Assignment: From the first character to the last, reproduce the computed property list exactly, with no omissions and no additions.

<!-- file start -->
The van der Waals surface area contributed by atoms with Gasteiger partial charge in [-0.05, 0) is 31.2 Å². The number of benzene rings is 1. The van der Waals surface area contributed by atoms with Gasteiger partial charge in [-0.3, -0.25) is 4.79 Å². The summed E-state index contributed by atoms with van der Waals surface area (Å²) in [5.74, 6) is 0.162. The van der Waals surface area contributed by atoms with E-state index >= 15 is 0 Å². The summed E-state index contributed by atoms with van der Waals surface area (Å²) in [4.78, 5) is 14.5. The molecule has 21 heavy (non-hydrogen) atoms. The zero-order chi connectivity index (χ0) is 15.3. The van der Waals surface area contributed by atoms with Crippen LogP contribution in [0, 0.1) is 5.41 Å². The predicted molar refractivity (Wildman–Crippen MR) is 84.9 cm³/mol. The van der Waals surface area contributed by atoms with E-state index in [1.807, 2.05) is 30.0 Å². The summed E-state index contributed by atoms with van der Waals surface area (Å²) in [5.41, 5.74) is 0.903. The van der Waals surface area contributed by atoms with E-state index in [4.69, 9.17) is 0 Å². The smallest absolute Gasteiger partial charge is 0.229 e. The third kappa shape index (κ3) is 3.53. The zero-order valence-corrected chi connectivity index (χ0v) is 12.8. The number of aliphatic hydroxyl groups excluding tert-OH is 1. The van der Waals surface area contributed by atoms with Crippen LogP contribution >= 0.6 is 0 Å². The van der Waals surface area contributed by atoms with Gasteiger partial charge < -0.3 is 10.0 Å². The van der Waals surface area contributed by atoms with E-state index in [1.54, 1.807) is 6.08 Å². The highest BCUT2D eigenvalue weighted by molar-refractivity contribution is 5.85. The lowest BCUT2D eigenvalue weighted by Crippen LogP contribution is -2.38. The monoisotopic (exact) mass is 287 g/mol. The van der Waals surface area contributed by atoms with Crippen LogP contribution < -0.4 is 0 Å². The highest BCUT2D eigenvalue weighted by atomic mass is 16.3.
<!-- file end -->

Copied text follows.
The van der Waals surface area contributed by atoms with Gasteiger partial charge in [-0.05, 0) is 31.2 Å². The number of benzene rings is 1. The van der Waals surface area contributed by atoms with Gasteiger partial charge in [-0.3, -0.25) is 4.79 Å². The summed E-state index contributed by atoms with van der Waals surface area (Å²) in [5.74, 6) is 0.162. The van der Waals surface area contributed by atoms with E-state index >= 15 is 0 Å². The summed E-state index contributed by atoms with van der Waals surface area (Å²) in [4.78, 5) is 14.5. The molecule has 21 heavy (non-hydrogen) atoms. The zero-order chi connectivity index (χ0) is 15.3. The van der Waals surface area contributed by atoms with Crippen LogP contribution in [0, 0.1) is 5.41 Å². The predicted molar refractivity (Wildman–Crippen MR) is 84.9 cm³/mol. The van der Waals surface area contributed by atoms with E-state index in [1.807, 2.05) is 30.0 Å². The summed E-state index contributed by atoms with van der Waals surface area (Å²) in [5.41, 5.74) is 0.903. The van der Waals surface area contributed by atoms with E-state index in [4.69, 9.17) is 0 Å². The smallest absolute Gasteiger partial charge is 0.229 e. The third kappa shape index (κ3) is 3.53. The zero-order valence-corrected chi connectivity index (χ0v) is 12.8. The number of aliphatic hydroxyl groups excluding tert-OH is 1. The van der Waals surface area contributed by atoms with Crippen LogP contribution >= 0.6 is 0 Å². The van der Waals surface area contributed by atoms with Gasteiger partial charge < -0.3 is 10.0 Å². The van der Waals surface area contributed by atoms with E-state index in [1.54, 1.807) is 6.08 Å². The highest BCUT2D eigenvalue weighted by molar-refractivity contribution is 5.85. The lowest BCUT2D eigenvalue weighted by Crippen LogP contribution is -2.38. The monoisotopic (exact) mass is 287 g/mol. The van der Waals surface area contributed by atoms with Crippen LogP contribution < -0.4 is 0 Å². The highest BCUT2D eigenvalue weighted by atomic mass is 16.3.